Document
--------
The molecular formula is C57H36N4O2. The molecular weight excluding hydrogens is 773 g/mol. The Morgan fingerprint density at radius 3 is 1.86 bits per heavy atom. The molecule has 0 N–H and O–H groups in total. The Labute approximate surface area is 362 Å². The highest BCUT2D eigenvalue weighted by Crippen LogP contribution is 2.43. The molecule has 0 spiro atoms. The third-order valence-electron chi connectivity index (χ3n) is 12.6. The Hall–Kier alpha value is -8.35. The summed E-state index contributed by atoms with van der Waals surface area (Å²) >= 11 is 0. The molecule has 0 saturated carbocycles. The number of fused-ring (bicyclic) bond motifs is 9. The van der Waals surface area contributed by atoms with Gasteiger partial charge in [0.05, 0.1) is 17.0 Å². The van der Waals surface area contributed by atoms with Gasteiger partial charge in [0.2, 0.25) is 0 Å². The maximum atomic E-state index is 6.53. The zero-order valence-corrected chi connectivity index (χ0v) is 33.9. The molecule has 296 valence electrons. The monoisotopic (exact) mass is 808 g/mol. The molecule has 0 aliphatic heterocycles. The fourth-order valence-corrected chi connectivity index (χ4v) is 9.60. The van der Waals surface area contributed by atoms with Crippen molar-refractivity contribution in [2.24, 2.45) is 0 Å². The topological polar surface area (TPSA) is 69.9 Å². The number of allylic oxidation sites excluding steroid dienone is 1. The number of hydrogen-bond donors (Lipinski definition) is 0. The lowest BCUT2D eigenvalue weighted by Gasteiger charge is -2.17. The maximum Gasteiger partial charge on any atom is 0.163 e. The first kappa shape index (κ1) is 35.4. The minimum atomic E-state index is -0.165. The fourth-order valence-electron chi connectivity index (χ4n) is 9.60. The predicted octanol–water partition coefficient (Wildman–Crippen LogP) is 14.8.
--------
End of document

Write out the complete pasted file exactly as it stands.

The molecular formula is C57H36N4O2. The molecular weight excluding hydrogens is 773 g/mol. The Morgan fingerprint density at radius 3 is 1.86 bits per heavy atom. The molecule has 0 N–H and O–H groups in total. The Labute approximate surface area is 362 Å². The highest BCUT2D eigenvalue weighted by Crippen LogP contribution is 2.43. The molecule has 0 spiro atoms. The third-order valence-electron chi connectivity index (χ3n) is 12.6. The Hall–Kier alpha value is -8.35. The summed E-state index contributed by atoms with van der Waals surface area (Å²) >= 11 is 0. The molecule has 0 saturated carbocycles. The number of fused-ring (bicyclic) bond motifs is 9. The van der Waals surface area contributed by atoms with Gasteiger partial charge in [0.05, 0.1) is 17.0 Å². The van der Waals surface area contributed by atoms with Gasteiger partial charge in [0.2, 0.25) is 0 Å². The maximum atomic E-state index is 6.53. The zero-order valence-corrected chi connectivity index (χ0v) is 33.9. The molecule has 296 valence electrons. The monoisotopic (exact) mass is 808 g/mol. The molecule has 0 aliphatic heterocycles. The fourth-order valence-corrected chi connectivity index (χ4v) is 9.60. The van der Waals surface area contributed by atoms with Crippen molar-refractivity contribution in [2.24, 2.45) is 0 Å². The topological polar surface area (TPSA) is 69.9 Å². The number of allylic oxidation sites excluding steroid dienone is 1. The number of hydrogen-bond donors (Lipinski definition) is 0. The lowest BCUT2D eigenvalue weighted by Gasteiger charge is -2.17. The maximum Gasteiger partial charge on any atom is 0.163 e. The first kappa shape index (κ1) is 35.4. The minimum atomic E-state index is -0.165. The fourth-order valence-electron chi connectivity index (χ4n) is 9.60. The predicted octanol–water partition coefficient (Wildman–Crippen LogP) is 14.8.